Within minutes I’m on my hands and swollen knee - I have a bad knee, which my doctor tells me could be fixed with physical therapy, but I haven’t been able to prioritize that - and I get to cleaning the stain. You don’t need to buy fancy cleaners; a small amount of dish soap with hot water and a sponge usually does the trick with spills like this. Of course, for very stubborn ones, you can get some bleach and baking soda and mix it together; that should take care of it.
Once the stain’s clean, there’s the glass to worry about. Come to think of it; there are bits of glass stuck in my knee. Nothing to worry about; it’s just those tiny splinter-like shards that wipe right off with a wet paper towel.
Soon, I’m sweeping the area free of glass, and I get so into the motion of it that I can’t stop. It’s not old-fashioned to think keeping your home respectable and clean is worthwhile. Yes, I understand I need to think about my son, but if a mother can’t keep a clean house, what does she have to show? One son? I do it as much for him as I do it for myself. I can’t imagine what he would think of me if he saw that the house wasn’t spotless - he’d probably think I was losing it. Obviously, we can’t have that; one of us has to persevere. I’m trying to set a good example for him by showing that we can keep going.
I sweep around the living room and dining room table, the hallway to the bedroom, and the guest bedroom. I empty the dustpan three times and then take out the vacuum cleaner because there’s no point in stopping now when I’m this far on. As I’m mindlessly following my usual cleaning course, I lose sight of how far I extend the power nozzle and knock over a picture on a particular shelf that I try not to look at too much; it’s a shelf full of pictures of us as a complete family before the accident.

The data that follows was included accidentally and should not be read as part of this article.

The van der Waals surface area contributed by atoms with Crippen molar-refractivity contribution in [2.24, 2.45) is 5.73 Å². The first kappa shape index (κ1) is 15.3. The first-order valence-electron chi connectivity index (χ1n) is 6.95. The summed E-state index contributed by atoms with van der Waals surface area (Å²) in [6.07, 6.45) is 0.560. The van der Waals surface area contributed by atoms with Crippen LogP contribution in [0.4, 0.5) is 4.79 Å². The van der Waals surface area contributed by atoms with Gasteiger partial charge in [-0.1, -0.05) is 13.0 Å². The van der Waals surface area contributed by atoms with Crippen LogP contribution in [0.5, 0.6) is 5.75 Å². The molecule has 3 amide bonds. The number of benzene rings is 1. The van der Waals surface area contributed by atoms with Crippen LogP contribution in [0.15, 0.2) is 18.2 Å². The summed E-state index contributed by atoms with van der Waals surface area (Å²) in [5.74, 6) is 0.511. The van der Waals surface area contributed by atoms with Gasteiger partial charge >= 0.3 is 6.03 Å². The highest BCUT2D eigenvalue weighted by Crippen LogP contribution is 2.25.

I stand the vacuum erect but don’t turn it off. I lift the picture frame from its fallen position and set it just where it was. Looking at his face makes me drown; really, it does. Poor Barry. He looks so much like his brother, but they are very different - were very different. Barry was just so… the problem is my son doesn’t understand how to move on from the accident. He doesn’t get that days, weeks, months, and years are not a given. Birthdays aren’t guaranteed; age isn’t what he thinks it is.